- Danquah, J. A., Appiah, M., Damnyag, L., & Pappinen, A. (2011). Population structure of African Mahoganies in four forest reserves: Implications for conservation and management in Ghana. Journal of Basic and Applied Scientific Research, 1(7), 539–554.Google Scholar
- Darrat, A. F., Aboseda, S. S., & Aly, H. Y. (2005). Assessing the role of financial deepening in business cycles: The experience of the United Arab Emirates. Applied Financial Economics, 15(7), 1–16.Google Scholar
- Domson, O., & Vlosky, R. P. (2007). A strategic overview of the forest sector in Ghana. Louisiana Forest Product Development Center, School of Renewable Natural Resources, Louisiana State University Agriculture Center, Baton Rouge (pp. 1–17).Google Scholar
- Ehui, S. K., & Hertel, J.W. (1989). Deforestation and agricultural productivity in the Cöte d’Ivoire. American Journal of Agricultural Economics, 71(3), 703–711.Google Scholar
- FAO (2002). Hardwood plantations in Ghana by F. Odoom. Forest plantations working paper 24. Forest Resource Development Service, Forest Resources Division, FAO, Rome (unpublished).Google Scholar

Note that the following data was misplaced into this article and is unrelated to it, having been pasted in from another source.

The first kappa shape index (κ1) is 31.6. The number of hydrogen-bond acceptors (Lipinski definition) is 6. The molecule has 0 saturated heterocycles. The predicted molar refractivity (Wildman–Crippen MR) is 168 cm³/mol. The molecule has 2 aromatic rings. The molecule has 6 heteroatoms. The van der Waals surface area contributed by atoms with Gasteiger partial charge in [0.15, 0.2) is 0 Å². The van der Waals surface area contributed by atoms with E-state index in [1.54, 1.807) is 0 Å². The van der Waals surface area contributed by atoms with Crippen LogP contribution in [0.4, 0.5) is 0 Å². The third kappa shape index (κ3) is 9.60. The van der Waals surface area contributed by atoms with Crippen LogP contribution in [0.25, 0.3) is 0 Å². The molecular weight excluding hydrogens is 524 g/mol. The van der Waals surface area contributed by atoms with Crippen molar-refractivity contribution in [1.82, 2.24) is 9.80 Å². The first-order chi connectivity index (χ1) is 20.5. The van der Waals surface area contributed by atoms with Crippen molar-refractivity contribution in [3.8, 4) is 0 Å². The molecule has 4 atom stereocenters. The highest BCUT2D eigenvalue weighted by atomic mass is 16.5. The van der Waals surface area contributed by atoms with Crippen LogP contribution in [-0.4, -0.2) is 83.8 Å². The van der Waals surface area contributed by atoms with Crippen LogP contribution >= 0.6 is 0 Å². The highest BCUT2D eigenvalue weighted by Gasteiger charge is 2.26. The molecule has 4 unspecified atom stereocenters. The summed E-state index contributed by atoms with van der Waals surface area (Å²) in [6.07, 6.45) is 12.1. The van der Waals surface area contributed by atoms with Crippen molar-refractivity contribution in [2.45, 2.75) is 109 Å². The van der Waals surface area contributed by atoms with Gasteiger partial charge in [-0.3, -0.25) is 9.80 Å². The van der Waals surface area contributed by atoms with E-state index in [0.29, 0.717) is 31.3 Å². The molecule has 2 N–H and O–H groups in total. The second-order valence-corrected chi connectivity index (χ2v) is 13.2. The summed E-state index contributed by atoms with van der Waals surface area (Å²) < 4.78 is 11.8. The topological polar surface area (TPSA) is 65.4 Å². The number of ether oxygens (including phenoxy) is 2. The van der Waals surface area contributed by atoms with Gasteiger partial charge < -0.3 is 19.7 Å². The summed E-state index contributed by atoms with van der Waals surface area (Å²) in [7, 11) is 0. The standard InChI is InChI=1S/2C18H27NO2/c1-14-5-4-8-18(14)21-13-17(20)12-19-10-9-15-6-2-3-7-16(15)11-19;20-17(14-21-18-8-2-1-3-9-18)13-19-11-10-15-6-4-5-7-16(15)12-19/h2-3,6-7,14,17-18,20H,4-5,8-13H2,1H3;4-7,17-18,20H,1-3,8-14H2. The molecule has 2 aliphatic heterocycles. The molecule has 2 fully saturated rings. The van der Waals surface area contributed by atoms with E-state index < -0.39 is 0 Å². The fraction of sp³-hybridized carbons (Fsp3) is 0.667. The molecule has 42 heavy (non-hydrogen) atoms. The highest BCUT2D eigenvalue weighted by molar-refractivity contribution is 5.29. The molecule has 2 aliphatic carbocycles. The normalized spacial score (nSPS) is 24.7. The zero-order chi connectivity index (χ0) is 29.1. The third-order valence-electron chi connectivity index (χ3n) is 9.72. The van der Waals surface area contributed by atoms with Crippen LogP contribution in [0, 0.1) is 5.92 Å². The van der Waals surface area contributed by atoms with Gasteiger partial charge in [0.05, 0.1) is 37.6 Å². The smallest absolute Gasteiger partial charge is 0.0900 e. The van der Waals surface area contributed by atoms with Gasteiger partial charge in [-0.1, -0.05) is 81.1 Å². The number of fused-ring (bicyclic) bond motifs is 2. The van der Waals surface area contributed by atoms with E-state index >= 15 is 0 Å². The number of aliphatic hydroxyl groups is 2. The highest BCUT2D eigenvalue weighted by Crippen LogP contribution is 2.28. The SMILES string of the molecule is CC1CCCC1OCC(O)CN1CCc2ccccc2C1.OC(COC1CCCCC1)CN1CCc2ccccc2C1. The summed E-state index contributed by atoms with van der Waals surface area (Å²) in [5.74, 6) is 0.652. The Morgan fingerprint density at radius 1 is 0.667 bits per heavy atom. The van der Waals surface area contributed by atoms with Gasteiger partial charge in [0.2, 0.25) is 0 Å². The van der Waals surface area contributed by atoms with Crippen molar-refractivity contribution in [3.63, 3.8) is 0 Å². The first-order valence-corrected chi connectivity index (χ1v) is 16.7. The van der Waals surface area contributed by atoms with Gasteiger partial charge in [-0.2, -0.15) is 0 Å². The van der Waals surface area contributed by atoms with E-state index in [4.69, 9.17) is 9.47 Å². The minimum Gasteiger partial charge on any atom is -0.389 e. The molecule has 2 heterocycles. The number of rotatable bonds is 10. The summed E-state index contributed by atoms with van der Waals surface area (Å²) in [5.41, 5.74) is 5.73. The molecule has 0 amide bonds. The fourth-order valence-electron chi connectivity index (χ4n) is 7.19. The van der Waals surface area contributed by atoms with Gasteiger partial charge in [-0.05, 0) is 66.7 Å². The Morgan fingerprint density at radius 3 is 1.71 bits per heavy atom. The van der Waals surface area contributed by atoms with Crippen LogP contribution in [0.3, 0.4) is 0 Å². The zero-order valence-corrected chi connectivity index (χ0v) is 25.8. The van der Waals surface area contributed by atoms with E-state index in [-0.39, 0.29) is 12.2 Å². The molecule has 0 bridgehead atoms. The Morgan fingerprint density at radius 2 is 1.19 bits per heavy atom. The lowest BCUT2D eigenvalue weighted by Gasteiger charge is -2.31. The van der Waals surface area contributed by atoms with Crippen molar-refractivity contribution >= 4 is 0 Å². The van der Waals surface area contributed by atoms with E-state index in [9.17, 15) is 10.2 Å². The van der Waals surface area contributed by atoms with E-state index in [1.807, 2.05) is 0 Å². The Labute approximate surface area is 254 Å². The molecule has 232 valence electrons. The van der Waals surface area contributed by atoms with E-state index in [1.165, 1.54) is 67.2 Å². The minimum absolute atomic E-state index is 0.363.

- FAO. (2010). Global forest resources assessment 2010 country report Ghana. Forestry Department, Rome, FRA2010/077. www.fao.org/forestry/fra. Download on 8th February 2011.
- Fuller, W. (1976). Introduction to statistical time series. New York: Wiley.Google Scholar
- Glastra, R. (1999). Illegal logging and timber in the tropics. Ghana a history of mismanagement. International Development Centre. http://www.idrc.ca/en/ev-9319-201-DO_TOPIC.html. Accessed 7 March 2011.
- Hall, J. B. (1987). Conservation of forest in Ghana. Universitas, 8, 33–42.Google Scholar
- Hansen-Kuhn, K. (1993). Sapping the economy: Structural adjustment in Costa Rica. The Ecologist, 23(5), 179–184.Google Scholar
- Hawthorne, W. D. (1998). Entandrophragma cylindricum. In IUCN 2010, IUCN red list of threatened species. Version 2010.4. www.iucnredlist.org. Downloaded on 15 July, 2011.
- Hawthorne, W. D., & Abu-Juam, M. (1995). Forest protection in Ghana: With particular reference to vegetation and plant species. IUCN, Forest Conservation Programme; United Kingdom, Overseas Development Administration; Ghana, Forestry Department.Google Scholar
- Houghton, R. A. (2005). Tropical deforestation as a source of Greenhouse gas emission. In P. Mouinho, S. Schwartzman (eds.). Tropical deforestation and climate change (p. 13). Amazon Institute for Environmental Research, Brazil and Environmental Defense, Washington, DC.Google Scholar